A once-a-year celebration


Gurjit: The finest thing about Deepavali is how it brings families together.

 DEEPAVALI, also known as the Festival of Lights, is an occasion that I look forward to with anticipation every year.

You know the celebration is approaching when you see Deepavali-themed advertisements everywhere, as well as kolams of various colours, and beautifully embroidered sarees and kurtas, on display at the malls.

There is also the wide selection of delicacies on sale such as the ever popular murukku with its alluring smell and crunchiness.

The general atmosphere during this occasion, celebrated on Oct 24 this year, is one that is lively and vibrant.

Small clay lamps are lit on the day to symbolise the triumph of light over darkness. It serves as a gentle reminder that goodness always triumphs over evil.

Every year, the week before Deepavali is one of the most hectic for me since everything in my house has to be in tip-top condition.

This year, my father was in charge of housekeeping. When it comes to cleaning, he is very thorough – even the dust at the back of our television set does not escape his sharp eyes.

My father always says that having a guest over is the same as having God visit us. Hence, we must keep our home clean at all times.

To complete the task more quickly, my father divided the work with each of us cleaning a designated area of the house. A burden shared is a burden halved, as the saying goes. Soon, our house was spick and span.

My mother set about making cookies and murukkus throughout the week. This time around, she baked peanut, custard, oat, and pineapple tart cookies. She also made chocolate chip cookies in response to my persistent requests throughout the year.

I played a role in the kitchen too, having been given the most interesting task of decorating and tasting the delicacies. One of the benefits of carrying out this role was that I could eat the cookies, albeit when my mother wasn’t looking my way.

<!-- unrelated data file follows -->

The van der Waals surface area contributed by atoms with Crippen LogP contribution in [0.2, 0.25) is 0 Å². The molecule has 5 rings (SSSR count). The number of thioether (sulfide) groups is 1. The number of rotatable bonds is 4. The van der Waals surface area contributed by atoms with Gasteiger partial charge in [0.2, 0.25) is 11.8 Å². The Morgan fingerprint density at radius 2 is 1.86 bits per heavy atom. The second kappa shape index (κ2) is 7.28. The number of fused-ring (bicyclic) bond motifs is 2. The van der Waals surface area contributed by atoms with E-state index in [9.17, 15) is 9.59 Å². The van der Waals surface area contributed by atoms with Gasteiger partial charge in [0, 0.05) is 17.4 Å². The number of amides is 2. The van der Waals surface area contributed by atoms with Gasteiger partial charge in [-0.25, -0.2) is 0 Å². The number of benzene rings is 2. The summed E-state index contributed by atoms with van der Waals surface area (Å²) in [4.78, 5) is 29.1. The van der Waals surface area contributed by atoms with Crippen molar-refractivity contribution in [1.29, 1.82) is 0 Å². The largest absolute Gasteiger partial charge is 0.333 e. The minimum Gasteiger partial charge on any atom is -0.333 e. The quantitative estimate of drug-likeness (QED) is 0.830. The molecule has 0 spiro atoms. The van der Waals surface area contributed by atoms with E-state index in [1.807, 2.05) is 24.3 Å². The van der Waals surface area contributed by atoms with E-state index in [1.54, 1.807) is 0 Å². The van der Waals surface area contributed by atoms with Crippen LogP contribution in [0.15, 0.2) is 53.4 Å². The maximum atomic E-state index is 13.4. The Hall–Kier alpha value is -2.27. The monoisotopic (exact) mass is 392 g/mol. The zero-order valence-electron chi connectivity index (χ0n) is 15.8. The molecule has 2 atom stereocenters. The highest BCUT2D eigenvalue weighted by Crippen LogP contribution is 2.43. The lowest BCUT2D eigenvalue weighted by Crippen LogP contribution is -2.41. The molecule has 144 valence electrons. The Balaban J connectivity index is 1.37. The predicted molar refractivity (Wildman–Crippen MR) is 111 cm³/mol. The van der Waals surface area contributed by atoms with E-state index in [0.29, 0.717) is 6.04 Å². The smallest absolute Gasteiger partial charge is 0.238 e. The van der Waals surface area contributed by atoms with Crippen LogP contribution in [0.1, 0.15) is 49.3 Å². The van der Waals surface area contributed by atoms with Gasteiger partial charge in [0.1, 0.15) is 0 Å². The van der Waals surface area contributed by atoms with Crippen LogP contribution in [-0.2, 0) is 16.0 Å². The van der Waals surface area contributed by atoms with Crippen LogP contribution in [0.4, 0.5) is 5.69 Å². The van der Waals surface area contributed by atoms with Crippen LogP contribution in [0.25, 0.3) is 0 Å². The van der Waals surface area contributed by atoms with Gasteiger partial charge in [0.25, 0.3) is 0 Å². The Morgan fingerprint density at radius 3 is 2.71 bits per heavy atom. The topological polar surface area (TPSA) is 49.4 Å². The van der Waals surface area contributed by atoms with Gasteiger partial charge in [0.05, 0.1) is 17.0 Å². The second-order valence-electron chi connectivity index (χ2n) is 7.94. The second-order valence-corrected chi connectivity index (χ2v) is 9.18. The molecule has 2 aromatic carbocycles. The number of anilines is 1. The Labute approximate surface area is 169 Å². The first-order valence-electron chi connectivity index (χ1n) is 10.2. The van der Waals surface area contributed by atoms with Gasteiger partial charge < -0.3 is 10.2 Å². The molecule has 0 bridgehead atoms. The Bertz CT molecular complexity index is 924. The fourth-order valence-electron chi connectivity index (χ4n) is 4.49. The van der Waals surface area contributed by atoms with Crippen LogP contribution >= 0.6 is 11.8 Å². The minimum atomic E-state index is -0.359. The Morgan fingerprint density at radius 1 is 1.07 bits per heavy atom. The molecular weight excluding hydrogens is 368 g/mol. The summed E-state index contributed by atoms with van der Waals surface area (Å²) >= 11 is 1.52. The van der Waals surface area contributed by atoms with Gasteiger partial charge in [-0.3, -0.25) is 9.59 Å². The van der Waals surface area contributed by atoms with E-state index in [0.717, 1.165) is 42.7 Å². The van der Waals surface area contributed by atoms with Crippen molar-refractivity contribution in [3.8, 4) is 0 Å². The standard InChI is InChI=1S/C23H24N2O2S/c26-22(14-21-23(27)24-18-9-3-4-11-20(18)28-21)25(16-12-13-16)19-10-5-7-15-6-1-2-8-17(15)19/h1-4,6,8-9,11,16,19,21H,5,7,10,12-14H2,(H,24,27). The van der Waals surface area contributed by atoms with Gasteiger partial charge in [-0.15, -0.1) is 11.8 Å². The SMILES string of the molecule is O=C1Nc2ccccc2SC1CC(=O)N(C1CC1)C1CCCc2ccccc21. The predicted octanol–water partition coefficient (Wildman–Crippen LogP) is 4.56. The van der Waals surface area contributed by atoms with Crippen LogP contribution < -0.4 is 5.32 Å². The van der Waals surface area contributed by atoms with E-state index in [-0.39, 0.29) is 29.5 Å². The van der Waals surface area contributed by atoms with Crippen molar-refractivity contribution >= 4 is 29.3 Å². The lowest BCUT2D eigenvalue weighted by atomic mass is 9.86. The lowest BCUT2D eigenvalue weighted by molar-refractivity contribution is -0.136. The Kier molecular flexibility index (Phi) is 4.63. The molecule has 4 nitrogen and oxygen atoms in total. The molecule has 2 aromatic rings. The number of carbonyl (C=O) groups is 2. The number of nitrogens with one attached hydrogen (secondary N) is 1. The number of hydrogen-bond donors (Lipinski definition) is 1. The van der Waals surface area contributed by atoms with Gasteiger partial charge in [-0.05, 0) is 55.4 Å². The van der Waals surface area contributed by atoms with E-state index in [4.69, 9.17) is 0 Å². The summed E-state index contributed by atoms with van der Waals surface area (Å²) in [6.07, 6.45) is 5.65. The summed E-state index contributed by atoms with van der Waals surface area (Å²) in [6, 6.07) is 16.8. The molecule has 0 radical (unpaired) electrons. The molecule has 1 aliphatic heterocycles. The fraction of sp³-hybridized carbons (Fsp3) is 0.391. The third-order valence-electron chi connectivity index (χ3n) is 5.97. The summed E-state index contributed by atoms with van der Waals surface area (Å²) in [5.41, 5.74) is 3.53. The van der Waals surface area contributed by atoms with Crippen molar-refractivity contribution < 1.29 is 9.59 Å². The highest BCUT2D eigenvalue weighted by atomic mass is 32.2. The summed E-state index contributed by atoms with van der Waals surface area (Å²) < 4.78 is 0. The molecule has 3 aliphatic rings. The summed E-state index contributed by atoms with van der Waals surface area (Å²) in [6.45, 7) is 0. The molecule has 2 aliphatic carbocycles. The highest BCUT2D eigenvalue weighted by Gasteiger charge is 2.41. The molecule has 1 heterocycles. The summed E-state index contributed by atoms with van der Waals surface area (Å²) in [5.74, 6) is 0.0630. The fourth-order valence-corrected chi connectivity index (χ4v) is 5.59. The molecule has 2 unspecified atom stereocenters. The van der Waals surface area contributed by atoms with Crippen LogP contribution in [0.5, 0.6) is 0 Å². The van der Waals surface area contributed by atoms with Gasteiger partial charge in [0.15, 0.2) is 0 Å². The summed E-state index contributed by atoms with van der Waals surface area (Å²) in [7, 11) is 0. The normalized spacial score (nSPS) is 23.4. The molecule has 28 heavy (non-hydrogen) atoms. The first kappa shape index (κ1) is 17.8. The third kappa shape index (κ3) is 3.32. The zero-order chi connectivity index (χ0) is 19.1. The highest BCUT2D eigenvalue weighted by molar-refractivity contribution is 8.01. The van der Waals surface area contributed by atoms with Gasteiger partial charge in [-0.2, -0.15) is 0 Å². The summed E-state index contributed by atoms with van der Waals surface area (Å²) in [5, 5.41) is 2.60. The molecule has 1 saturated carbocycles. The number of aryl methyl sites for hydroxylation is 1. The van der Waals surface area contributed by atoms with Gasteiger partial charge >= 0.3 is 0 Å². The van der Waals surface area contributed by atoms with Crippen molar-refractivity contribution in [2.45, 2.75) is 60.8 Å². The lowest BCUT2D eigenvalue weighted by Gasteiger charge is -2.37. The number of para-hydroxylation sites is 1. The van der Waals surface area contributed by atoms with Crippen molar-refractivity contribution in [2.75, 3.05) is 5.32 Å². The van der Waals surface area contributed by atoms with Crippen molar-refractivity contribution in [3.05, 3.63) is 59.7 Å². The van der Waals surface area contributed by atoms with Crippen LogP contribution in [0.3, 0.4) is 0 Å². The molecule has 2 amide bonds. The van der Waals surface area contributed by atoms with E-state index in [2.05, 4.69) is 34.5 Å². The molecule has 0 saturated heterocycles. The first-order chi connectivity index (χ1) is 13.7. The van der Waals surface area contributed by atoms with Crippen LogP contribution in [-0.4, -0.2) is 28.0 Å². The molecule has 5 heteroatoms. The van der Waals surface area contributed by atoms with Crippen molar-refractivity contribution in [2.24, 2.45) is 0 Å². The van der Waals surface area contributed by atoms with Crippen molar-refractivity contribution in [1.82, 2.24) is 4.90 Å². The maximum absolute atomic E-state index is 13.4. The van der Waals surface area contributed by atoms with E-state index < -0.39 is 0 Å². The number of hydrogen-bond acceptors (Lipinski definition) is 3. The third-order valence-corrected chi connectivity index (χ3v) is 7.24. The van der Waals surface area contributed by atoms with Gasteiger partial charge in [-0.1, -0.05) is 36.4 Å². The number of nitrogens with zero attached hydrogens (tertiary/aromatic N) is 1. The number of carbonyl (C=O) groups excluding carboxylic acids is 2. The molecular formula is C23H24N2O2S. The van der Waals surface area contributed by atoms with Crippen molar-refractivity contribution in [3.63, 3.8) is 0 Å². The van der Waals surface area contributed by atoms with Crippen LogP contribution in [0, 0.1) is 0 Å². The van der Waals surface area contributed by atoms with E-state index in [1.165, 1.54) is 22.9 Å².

I also helped bake the cookies. One year, my mother and I worked in the kitchen until the wee hours. I took a break from baking to sit on the sofa and before I knew it, I was fast asleep. By the time I woke up, my mother had baked all of the cookies.

She used the “agak-agak” technique when baking. It always astounded me to see her cookies – made without the use of proper measurements – consistently turn out delicious.

During our week of baking, my grandmother came over and supervised the murukku-making process.

Under my grandmother’s watchful eye, my brother worked the dough until it was soft and smooth using his muscular hands. From her, we learnt that the dough would become softer the harder we kneaded it.

After the kneading was done, we placed the dough in the murukku moulds, pushed it until strings of dough began to form at the end, and then swirled them to create a spiral pattern on the banana leaf.

While frying the spiral-shaped dough, my mother kept the oil at optimal temperature so that the murukkus would turn a perfect golden colour.

Once my mother was satisfied with all the baking, she kept all the goodies to make sure we had plenty for Deepavali. We then went shopping with the aim of buying some new clothing for ourselves. Since all the shirts on display were pleasing to the eye and touch, it was really challenging for me to select one but I managed to pick one eventually.

As the much-awaited day approached, my mother began preparing the cooking items. She taught me how to marinate chicken and mutton with various spices.

On the day of the celebration, I could smell the incense in the air as soon as I awoke. I hurriedly bathed, changed into my new clothing, and descended the stairs. We prayed together before having a good time celebrating the festival with games and laughter.

The finest thing about Deepavali is how it brings families together. Even though the cooking and cleaning were a lot of work, they were fun as my family worked hand in hand.

To those of you celebrating the festival, I hope you enjoyed it this year as much as I did.

Gurjit, 16, a student in Pahang, is a participant of the BRATs Young Journalist Programme run by The Star’s Newspaper-in-Education (Star-NiE) team. Applications for the BRATs 2023 programme are now open. For more information, go to facebook.com/niebrats.

Now that you have read the article, test your understanding by carrying out the following English language activities.

1.How many facts about Deepavali can you obtain from the article? Write them down.

Then, with an activity partner, take turns adding as much information as you can to the list.

The one who runs out of factual statements to add to the list loses the game.

2. What is a once-a-year celebration that you enjoy the most and why?

Tell your activity partner about it without naming the occasion.

Then, have him or her guess what the occasion is.

Have fun!

The Star’s Newspaper-in-Education (Star-NiE) programme promotes the use of English language in primary and secondary schools nationwide. For Star-NiE enquiries, email starnie@thestar.com.my.

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